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    Rights statement: https://www.cambridge.org/core/journals/legal-studies/article/procedural-fairness-limitations-of-fitness-to-practise-hearings-a-case-study-into-social-work/CF73C48DE2CAAAF7240255EDA08C58C5 The final definitive version of this article has been published in the Journal, Legal Studies, 39 (2), pp 339-357 2019, © 2019 Cambridge University Press.

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The procedural fairness limitations of fitness to practise hearings: A case study into social work

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The procedural fairness limitations of fitness to practise hearings : A case study into social work. / Kirkham, Richard; Leigh, Jadwiga; McLaughlin , Kenneth; Worsley, Aidan.

In: Legal Studies, Vol. 39, No. 2, 01.06.2019, p. 339-357.

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Kirkham, Richard ; Leigh, Jadwiga ; McLaughlin , Kenneth ; Worsley, Aidan. / The procedural fairness limitations of fitness to practise hearings : A case study into social work. In: Legal Studies. 2019 ; Vol. 39, No. 2. pp. 339-357.

Bibtex

@article{5ef3a97bf82747029501293b62f477b3,
title = "The procedural fairness limitations of fitness to practise hearings: A case study into social work",
abstract = "The norm in fitness to practise proceedings (FTPP) is that where sanctions might be imposed procedural fairness requires a court-like hearing. This paper questions that paradigm, using empirical research to focus on the FTPP to which social workers must account. Procedural fairness is a multi-faceted legitimisingconcept used to justify the design of decision-making processes. With FTPPs, the major justification is an {\textquoteleft}instrumentally{\textquoteright} focused model of procedural fairness which prioritises making decisions that look right, a goal which is delivered in the context of social work. But other justifications for procedural fairnessare inadequately fulfilled, with in particular a {\textquoteleft}dignitarian{\textquoteright} respect not achieved due to the high levels of non-attendance by registrant social workers. Further, procedural fairness as {\textquoteleft}public accountability{\textquoteright} is undermined due to the relative lack of engagement of FTPPs with the perspective of the social work community.These findings hint that in the context of a poorly organised and resource-poor profession other hybrid forms of FTPP might have a stronger claim to procedural fairness than the court-like model.",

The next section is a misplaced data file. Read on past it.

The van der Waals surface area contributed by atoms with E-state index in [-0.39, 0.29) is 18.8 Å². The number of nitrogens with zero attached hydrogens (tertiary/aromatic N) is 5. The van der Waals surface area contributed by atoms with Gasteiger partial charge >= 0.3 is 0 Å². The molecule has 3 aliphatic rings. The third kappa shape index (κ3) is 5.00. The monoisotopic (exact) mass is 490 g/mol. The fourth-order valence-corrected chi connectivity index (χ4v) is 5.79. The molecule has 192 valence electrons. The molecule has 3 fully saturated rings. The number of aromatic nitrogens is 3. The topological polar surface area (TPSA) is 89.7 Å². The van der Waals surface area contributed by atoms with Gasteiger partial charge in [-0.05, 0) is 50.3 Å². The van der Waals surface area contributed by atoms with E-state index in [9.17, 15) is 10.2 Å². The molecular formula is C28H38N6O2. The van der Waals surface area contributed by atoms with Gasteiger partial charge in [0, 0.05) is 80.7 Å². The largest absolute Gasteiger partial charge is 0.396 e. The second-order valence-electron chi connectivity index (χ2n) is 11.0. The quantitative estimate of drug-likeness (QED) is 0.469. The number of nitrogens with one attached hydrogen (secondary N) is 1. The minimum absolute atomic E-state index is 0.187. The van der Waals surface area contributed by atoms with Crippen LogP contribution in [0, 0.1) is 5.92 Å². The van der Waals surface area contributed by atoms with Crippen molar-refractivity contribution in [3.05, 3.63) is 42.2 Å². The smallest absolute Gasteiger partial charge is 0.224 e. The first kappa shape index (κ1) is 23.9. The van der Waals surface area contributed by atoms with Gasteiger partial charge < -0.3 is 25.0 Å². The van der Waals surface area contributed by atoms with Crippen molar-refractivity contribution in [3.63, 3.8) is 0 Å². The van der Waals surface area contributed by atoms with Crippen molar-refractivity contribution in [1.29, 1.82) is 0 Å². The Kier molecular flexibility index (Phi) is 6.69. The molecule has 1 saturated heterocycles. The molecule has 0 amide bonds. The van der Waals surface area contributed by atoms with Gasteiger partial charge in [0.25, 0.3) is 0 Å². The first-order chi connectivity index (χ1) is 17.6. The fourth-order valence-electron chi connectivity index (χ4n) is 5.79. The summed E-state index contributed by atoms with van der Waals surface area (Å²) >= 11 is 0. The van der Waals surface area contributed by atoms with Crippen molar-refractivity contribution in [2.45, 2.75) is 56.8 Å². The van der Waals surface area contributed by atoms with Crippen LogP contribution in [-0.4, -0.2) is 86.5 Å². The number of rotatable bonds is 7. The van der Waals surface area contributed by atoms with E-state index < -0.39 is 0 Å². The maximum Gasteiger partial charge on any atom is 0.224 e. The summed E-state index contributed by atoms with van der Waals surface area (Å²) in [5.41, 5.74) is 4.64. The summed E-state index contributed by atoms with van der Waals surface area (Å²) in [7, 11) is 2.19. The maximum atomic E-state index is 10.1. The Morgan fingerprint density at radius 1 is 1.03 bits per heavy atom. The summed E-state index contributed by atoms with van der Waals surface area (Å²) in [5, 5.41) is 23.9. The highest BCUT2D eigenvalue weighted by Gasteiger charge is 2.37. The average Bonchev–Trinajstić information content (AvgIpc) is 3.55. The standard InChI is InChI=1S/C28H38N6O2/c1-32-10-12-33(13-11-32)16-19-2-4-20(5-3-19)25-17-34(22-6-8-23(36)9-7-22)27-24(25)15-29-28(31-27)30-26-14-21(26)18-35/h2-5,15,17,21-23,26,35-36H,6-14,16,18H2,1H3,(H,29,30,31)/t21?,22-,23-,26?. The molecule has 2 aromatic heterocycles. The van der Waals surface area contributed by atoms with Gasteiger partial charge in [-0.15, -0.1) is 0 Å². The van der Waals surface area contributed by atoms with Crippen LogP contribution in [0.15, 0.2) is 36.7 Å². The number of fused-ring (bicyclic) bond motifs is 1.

author = "Richard Kirkham and Jadwiga Leigh and Kenneth McLaughlin and Aidan Worsley",
note = "https://www.cambridge.org/core/journals/legal-studies/article/procedural-fairness-limitations-of-fitness-to-practise-hearings-a-case-study-into-social-work/CF73C48DE2CAAAF7240255EDA08C58C5 The final definitive version of this article has been published in the Journal, Legal Studies, ? (?), pp ??-??https://www.cambridge.org/core/journals/legal-studies/article/procedural-fairness-limitations-of-fitness-to-practise-hearings-a-case-study-into-social-work/CF73C48DE2CAAAF7240255EDA08C58C5 The final definitive version of this article has been published in the Journal, Legal Studies, 39 (2), pp 339-357 2019, {\textcopyright} 2019 Cambridge University Press. 2019, {\textcopyright} 2019 Cambridge University Press.",
year = "2019",
month = jun,
day = "1",
doi = "10.1017/lst.2018.42",
language = "English",
volume = "39",
pages = "339--357",